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Grad Students Analyze, Hack, and Remove Under-Desk Surveillance Devices Designed to Track Them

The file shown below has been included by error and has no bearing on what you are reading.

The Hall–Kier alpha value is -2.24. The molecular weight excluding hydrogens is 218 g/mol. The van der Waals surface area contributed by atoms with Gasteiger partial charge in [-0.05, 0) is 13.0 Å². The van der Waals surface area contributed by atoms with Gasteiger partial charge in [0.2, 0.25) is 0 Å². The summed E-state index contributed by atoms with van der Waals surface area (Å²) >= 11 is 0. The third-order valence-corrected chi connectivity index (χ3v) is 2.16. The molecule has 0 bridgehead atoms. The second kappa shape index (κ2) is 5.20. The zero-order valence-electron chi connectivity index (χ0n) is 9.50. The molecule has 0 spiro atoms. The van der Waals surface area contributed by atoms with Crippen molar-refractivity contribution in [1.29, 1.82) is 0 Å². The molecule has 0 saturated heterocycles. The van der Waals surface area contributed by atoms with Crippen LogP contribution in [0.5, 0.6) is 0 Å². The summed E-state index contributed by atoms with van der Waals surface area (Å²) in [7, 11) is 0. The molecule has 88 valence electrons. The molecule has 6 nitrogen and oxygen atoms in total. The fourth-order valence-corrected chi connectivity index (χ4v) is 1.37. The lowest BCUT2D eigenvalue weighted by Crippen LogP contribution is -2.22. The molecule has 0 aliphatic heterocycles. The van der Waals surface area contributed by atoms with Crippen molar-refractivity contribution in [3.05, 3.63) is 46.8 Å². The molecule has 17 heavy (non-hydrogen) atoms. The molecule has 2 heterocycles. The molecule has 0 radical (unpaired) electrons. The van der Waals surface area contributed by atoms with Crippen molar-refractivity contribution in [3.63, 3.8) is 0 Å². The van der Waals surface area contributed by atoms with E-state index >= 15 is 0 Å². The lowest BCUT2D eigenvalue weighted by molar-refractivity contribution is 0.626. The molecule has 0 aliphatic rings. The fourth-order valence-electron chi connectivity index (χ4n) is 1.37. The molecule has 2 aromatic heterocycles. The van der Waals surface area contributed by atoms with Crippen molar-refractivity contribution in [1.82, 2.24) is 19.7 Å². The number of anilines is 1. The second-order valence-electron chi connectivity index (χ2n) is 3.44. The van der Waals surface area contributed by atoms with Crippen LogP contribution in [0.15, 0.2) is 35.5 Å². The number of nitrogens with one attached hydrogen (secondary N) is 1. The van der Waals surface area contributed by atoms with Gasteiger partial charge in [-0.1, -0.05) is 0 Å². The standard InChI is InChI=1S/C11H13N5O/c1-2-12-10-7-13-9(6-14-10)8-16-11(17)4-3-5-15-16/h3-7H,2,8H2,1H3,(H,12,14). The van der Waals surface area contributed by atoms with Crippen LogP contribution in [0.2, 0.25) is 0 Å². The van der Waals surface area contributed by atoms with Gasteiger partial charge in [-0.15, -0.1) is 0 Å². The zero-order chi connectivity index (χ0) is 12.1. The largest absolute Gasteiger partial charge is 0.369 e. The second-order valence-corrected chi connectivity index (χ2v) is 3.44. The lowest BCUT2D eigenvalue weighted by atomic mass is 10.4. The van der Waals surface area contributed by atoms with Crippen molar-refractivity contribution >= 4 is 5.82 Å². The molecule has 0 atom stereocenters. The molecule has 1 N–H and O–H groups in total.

Vice: “In October, [Northeastern University] quietly introduced heat sensors under desk without notifying students or seeking their consent. Students removed the devices, hacked them, and were able to force the university to stop its surveillance….Surveillance has been creeping unabated across schools, universities, and much of daily life over the past few years, accelerated by the COVID-19 pandemic. Back in October, however, graduate students at Northeastern University were able to organize and beat back an attempt at introducing invasive surveillance devices that were quietly placed under desks at their school. Early in October, Senior Vice Provost David Luzzi installed motion sensors under all the desks at the school’s Interdisciplinary Science & Engineering Complex (ISEC), a facility used by graduate students and home to the “Cybersecurity and Privacy Institute” which studies surveillance. These sensors were installed at night—without student knowledge or consent—and when pressed for an explanation, students were told this was part of a study on “desk usage,” according to a blog post by Max von Hippel, a Privacy Institute PhD candidate who wrote about the situation for the Tech Workers Coalition’s newsletter…”

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